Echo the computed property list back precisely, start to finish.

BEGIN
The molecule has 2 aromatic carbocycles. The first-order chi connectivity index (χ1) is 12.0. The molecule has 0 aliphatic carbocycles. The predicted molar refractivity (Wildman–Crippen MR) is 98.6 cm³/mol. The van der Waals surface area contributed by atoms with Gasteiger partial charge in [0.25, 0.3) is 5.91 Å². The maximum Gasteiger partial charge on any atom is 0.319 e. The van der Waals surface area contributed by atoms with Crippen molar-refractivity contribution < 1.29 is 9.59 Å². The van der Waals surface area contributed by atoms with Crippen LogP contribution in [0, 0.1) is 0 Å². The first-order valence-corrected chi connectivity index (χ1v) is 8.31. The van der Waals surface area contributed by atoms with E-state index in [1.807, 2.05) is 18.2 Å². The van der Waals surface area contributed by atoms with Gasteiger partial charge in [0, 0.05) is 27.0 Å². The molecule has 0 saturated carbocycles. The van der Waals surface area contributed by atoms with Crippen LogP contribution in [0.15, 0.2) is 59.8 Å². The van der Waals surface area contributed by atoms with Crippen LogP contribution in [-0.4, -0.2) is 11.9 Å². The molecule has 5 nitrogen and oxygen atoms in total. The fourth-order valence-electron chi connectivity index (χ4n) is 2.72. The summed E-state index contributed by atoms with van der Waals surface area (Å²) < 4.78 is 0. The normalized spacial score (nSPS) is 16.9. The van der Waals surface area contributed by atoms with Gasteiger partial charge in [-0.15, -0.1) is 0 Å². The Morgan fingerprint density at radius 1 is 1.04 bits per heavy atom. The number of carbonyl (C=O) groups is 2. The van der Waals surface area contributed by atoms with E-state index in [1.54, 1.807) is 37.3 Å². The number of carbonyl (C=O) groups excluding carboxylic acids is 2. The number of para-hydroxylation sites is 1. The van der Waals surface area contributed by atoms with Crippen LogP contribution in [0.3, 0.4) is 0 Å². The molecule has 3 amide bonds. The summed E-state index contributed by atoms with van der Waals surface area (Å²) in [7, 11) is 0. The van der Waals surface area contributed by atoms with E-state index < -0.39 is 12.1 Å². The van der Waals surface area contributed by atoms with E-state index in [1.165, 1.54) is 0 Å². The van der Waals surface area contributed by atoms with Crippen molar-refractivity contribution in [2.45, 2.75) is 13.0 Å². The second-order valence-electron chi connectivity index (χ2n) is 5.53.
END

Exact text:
The molecule has 2 aromatic carbocycles. The first-order chi connectivity index (χ1) is 12.0. The molecule has 0 aliphatic carbocycles. The predicted molar refractivity (Wildman–Crippen MR) is 98.6 cm³/mol. The van der Waals surface area contributed by atoms with Gasteiger partial charge in [0.25, 0.3) is 5.91 Å². The maximum Gasteiger partial charge on any atom is 0.319 e. The van der Waals surface area contributed by atoms with Crippen molar-refractivity contribution < 1.29 is 9.59 Å². The van der Waals surface area contributed by atoms with Crippen LogP contribution in [0, 0.1) is 0 Å². The first-order valence-corrected chi connectivity index (χ1v) is 8.31. The van der Waals surface area contributed by atoms with E-state index in [1.807, 2.05) is 18.2 Å². The van der Waals surface area contributed by atoms with Gasteiger partial charge in [0, 0.05) is 27.0 Å². The molecule has 0 saturated carbocycles. The van der Waals surface area contributed by atoms with Crippen LogP contribution in [0.15, 0.2) is 59.8 Å². The van der Waals surface area contributed by atoms with Crippen LogP contribution in [-0.4, -0.2) is 11.9 Å². The molecule has 5 nitrogen and oxygen atoms in total. The fourth-order valence-electron chi connectivity index (χ4n) is 2.72. The summed E-state index contributed by atoms with van der Waals surface area (Å²) < 4.78 is 0. The normalized spacial score (nSPS) is 16.9. The van der Waals surface area contributed by atoms with Gasteiger partial charge in [-0.15, -0.1) is 0 Å². The Morgan fingerprint density at radius 1 is 1.04 bits per heavy atom. The number of carbonyl (C=O) groups is 2. The van der Waals surface area contributed by atoms with E-state index in [1.54, 1.807) is 37.3 Å². The number of carbonyl (C=O) groups excluding carboxylic acids is 2. The number of para-hydroxylation sites is 1. The van der Waals surface area contributed by atoms with Crippen LogP contribution in [0.3, 0.4) is 0 Å². The molecule has 3 amide bonds. The summed E-state index contributed by atoms with van der Waals surface area (Å²) in [7, 11) is 0. The van der Waals surface area contributed by atoms with E-state index < -0.39 is 12.1 Å². The van der Waals surface area contributed by atoms with E-state index in [1.165, 1.54) is 0 Å². The van der Waals surface area contributed by atoms with Crippen molar-refractivity contribution in [2.45, 2.75) is 13.0 Å². The second-order valence-electron chi connectivity index (χ2n) is 5.53.